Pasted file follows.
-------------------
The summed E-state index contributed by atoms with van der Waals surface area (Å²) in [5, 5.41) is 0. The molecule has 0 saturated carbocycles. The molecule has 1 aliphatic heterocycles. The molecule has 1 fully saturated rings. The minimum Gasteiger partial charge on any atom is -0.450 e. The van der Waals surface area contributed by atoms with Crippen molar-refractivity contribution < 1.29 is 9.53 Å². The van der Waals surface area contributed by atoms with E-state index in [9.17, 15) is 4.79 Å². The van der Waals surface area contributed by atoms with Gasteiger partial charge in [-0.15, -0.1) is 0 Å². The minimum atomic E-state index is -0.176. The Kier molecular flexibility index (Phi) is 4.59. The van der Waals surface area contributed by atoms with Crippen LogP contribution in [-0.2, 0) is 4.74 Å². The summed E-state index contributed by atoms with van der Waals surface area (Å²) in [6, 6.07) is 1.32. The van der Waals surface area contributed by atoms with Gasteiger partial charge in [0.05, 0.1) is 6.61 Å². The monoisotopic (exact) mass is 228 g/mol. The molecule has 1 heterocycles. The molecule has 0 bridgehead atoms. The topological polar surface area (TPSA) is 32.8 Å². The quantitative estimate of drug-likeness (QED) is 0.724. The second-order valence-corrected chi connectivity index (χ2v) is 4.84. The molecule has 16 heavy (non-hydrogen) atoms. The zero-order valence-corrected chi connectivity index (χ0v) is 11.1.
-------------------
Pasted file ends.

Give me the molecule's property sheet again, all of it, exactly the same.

The summed E-state index contributed by atoms with van der Waals surface area (Å²) in [5, 5.41) is 0. The molecule has 0 saturated carbocycles. The molecule has 1 aliphatic heterocycles. The molecule has 1 fully saturated rings. The minimum Gasteiger partial charge on any atom is -0.450 e. The van der Waals surface area contributed by atoms with Crippen molar-refractivity contribution < 1.29 is 9.53 Å². The van der Waals surface area contributed by atoms with E-state index in [9.17, 15) is 4.79 Å². The van der Waals surface area contributed by atoms with Gasteiger partial charge in [-0.15, -0.1) is 0 Å². The minimum atomic E-state index is -0.176. The Kier molecular flexibility index (Phi) is 4.59. The van der Waals surface area contributed by atoms with Crippen LogP contribution in [-0.2, 0) is 4.74 Å². The summed E-state index contributed by atoms with van der Waals surface area (Å²) in [6, 6.07) is 1.32. The van der Waals surface area contributed by atoms with Gasteiger partial charge in [0.05, 0.1) is 6.61 Å². The monoisotopic (exact) mass is 228 g/mol. The molecule has 1 heterocycles. The molecule has 0 bridgehead atoms. The topological polar surface area (TPSA) is 32.8 Å². The quantitative estimate of drug-likeness (QED) is 0.724. The second-order valence-corrected chi connectivity index (χ2v) is 4.84. The molecule has 16 heavy (non-hydrogen) atoms. The zero-order valence-corrected chi connectivity index (χ0v) is 11.1.